There's no fee. We consider it important that anybody can come. We don't do registration or sign up. People know it's popular. If they get there late, they might have to stand. They might not be able to get in. We're always full. We have a legal limit of 150. I suspect it's the biggest Café. We could probably get 300 people to come, but it wouldn't be as personal.
What were some recent discussion topics?
Last spring, we started with a director of sports physiology at the medical school talking about over-trained athletes. That was followed by a guy talking about the moons of Saturn. He is part of the team that has a satellite up there taking pictures. Next was somebody talking about why fructose is such a problem for humans. It isn't just that it's full of calories, but we're not metabolically designed to handle a lot of fructose. Then we had somebody talking about financial derivatives and how they caused the near-crash of the economy. Economics is technically a science.
How do you choose the speakers and topics?
Now that we're well known locally, people nominate themselves or their friends. Many people who've talked write asking if they can talk again. I read a lot of journals and I'm always looking for anything with a Colorado tagline. We have many of the national laboratories here. There are a lot of folks doing science. I'm trying to find someone doing research that I think a lot of people would be interested in.
The best attendance we ever had was at a talk about the Higgs boson. We don't even know if this particle exists. It's a kind of particle postulated to give all the other particles mass. That was a wonderful evening.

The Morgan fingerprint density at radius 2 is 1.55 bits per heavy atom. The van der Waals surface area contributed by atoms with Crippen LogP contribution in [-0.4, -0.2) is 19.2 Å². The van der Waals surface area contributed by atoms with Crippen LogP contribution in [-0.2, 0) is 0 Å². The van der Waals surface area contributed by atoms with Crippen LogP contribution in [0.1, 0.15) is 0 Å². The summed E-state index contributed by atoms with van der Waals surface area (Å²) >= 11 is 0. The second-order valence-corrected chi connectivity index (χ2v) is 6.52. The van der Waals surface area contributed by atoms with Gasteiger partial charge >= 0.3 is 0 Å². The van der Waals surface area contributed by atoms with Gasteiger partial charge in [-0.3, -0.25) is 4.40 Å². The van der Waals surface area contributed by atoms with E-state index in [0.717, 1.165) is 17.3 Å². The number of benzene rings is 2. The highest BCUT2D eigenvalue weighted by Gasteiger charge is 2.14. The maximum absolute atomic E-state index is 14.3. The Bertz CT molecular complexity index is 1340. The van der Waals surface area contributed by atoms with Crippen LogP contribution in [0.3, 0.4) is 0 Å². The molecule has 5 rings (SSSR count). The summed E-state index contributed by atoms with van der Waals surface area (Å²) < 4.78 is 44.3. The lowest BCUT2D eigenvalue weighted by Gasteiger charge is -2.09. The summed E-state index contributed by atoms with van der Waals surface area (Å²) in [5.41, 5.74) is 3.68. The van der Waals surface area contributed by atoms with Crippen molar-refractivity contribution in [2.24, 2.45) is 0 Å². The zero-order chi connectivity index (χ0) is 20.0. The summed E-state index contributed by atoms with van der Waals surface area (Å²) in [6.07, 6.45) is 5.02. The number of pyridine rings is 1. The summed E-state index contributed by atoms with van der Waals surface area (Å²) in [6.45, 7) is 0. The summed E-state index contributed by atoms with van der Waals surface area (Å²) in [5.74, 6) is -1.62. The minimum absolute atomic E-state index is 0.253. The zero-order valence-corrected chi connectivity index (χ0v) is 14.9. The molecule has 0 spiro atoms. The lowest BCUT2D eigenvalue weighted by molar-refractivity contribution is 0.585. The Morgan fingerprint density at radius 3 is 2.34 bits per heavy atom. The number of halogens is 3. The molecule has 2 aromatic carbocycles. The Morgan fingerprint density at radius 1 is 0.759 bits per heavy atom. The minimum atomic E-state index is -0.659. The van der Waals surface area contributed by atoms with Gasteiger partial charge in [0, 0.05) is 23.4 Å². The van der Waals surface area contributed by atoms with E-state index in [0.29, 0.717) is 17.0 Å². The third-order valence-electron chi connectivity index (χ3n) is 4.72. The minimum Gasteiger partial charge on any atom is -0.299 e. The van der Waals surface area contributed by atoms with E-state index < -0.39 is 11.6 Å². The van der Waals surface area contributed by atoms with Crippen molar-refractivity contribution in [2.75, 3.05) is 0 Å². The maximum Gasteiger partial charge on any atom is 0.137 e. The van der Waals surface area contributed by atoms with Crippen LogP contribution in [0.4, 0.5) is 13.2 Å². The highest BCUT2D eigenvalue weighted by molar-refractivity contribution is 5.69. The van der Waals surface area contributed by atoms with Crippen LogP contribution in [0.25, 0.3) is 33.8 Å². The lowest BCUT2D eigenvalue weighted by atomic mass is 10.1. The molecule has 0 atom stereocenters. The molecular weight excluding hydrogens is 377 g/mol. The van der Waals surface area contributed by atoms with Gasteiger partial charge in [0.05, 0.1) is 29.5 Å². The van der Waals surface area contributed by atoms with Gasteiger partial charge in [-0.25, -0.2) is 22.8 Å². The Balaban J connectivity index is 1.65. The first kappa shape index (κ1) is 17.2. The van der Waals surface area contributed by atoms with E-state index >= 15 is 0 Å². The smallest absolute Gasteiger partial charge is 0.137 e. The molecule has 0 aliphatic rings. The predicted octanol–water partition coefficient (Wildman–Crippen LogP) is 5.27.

What was the most controversial Café you've had?
Last year, we had a talk called, 'Are Adolescents Less Mature Than Adults?' It was a psychologist talking about why the American Psychological Association in a position paper said a 16-year-old boy is too immature to be held responsible for murder, but a 16-year-old girl is mature enough to decide whether to have a baby. They got attacked by people saying they weren't being consistent. I think a lot of people in the audience thought that too, that maybe there was some political reason behind this. She talked about the actual evidence of brain development. People develop earlier the ability to make reflective decisions. Deciding whether to have a baby is not necessarily something you decide in a second, whereas deciding to kill somebody often is. That ability to control impulsive behavior comes later. That one had very good discussion.
Who is your audience? Do participants have science backgrounds?
We've done surveys. A little more than half of the people that come have no background in science. They're interested in science, but they don't have science backgrounds. The rest have more science experience. We get people from universities. Engineers love to come to Café. We get people from government. They may have science background, but almost nobody on any given night has any background in what the speaker is talking about.
The age range is the gamut. During the school year, high school teachers bring their students. (In Colorado, you can bring underage people to a pub. You just can't buy them a beer.) We get retired people looking for something interesting to do. It's all over the place.
This sounds like a significant time commitment. What motivates you to keep it up?
I love to share what I'm discovering about science. Twenty-two years ago, I started a short course on what medical students are learning in real medical school. We've had 17,000 people take it over 22 years. People want to know more about the world they live in. They don't want it dumbed down. They want the excitement of being in the same room with a guy who is a world-famous scientist.
Find a Café Scientifique near you.
Photo, top: Café Scientifique audience
Photo, bottom: John Cohen
This post was originally published on Smartplanet.com